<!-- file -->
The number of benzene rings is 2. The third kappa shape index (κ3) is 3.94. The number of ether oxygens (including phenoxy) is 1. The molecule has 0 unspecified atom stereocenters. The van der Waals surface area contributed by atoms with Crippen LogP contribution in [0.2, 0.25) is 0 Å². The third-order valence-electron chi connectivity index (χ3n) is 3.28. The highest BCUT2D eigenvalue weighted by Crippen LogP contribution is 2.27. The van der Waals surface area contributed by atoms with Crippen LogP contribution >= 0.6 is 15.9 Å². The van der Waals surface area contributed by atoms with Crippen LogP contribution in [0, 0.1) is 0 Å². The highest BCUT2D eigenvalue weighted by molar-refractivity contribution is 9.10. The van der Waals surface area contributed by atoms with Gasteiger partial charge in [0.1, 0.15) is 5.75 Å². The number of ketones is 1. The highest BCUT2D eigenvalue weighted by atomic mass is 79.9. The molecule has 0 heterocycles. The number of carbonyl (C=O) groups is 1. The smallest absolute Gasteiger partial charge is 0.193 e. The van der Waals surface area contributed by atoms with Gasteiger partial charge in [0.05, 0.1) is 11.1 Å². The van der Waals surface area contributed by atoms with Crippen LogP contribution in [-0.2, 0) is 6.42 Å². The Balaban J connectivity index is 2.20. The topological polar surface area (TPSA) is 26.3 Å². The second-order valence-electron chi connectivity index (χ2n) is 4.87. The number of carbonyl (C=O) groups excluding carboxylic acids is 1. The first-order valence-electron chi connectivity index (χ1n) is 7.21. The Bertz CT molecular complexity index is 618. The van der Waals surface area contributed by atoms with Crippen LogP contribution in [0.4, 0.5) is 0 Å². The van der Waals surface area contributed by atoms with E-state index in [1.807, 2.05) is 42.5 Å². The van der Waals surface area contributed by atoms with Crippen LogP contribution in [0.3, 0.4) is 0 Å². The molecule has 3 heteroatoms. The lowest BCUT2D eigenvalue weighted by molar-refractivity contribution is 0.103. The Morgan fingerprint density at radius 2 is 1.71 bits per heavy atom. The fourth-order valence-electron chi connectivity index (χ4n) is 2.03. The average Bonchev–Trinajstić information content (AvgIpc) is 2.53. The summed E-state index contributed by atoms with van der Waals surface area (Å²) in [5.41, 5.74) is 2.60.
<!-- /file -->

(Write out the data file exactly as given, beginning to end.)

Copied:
The number of benzene rings is 2. The third kappa shape index (κ3) is 3.94. The number of ether oxygens (including phenoxy) is 1. The molecule has 0 unspecified atom stereocenters. The van der Waals surface area contributed by atoms with Crippen LogP contribution in [0.2, 0.25) is 0 Å². The third-order valence-electron chi connectivity index (χ3n) is 3.28. The highest BCUT2D eigenvalue weighted by Crippen LogP contribution is 2.27. The van der Waals surface area contributed by atoms with Crippen LogP contribution >= 0.6 is 15.9 Å². The van der Waals surface area contributed by atoms with Crippen LogP contribution in [0, 0.1) is 0 Å². The highest BCUT2D eigenvalue weighted by molar-refractivity contribution is 9.10. The van der Waals surface area contributed by atoms with Gasteiger partial charge in [0.1, 0.15) is 5.75 Å². The number of ketones is 1. The highest BCUT2D eigenvalue weighted by atomic mass is 79.9. The molecule has 0 heterocycles. The number of carbonyl (C=O) groups is 1. The smallest absolute Gasteiger partial charge is 0.193 e. The van der Waals surface area contributed by atoms with Gasteiger partial charge in [0.05, 0.1) is 11.1 Å². The van der Waals surface area contributed by atoms with Crippen LogP contribution in [-0.2, 0) is 6.42 Å². The Balaban J connectivity index is 2.20. The topological polar surface area (TPSA) is 26.3 Å². The second-order valence-electron chi connectivity index (χ2n) is 4.87. The number of carbonyl (C=O) groups excluding carboxylic acids is 1. The first-order valence-electron chi connectivity index (χ1n) is 7.21. The Bertz CT molecular complexity index is 618. The van der Waals surface area contributed by atoms with Crippen LogP contribution in [0.4, 0.5) is 0 Å². The van der Waals surface area contributed by atoms with E-state index in [1.807, 2.05) is 42.5 Å². The van der Waals surface area contributed by atoms with Crippen LogP contribution in [0.3, 0.4) is 0 Å². The molecule has 3 heteroatoms. The lowest BCUT2D eigenvalue weighted by molar-refractivity contribution is 0.103. The Morgan fingerprint density at radius 2 is 1.71 bits per heavy atom. The fourth-order valence-electron chi connectivity index (χ4n) is 2.03. The average Bonchev–Trinajstić information content (AvgIpc) is 2.53. The summed E-state index contributed by atoms with van der Waals surface area (Å²) in [5.41, 5.74) is 2.60.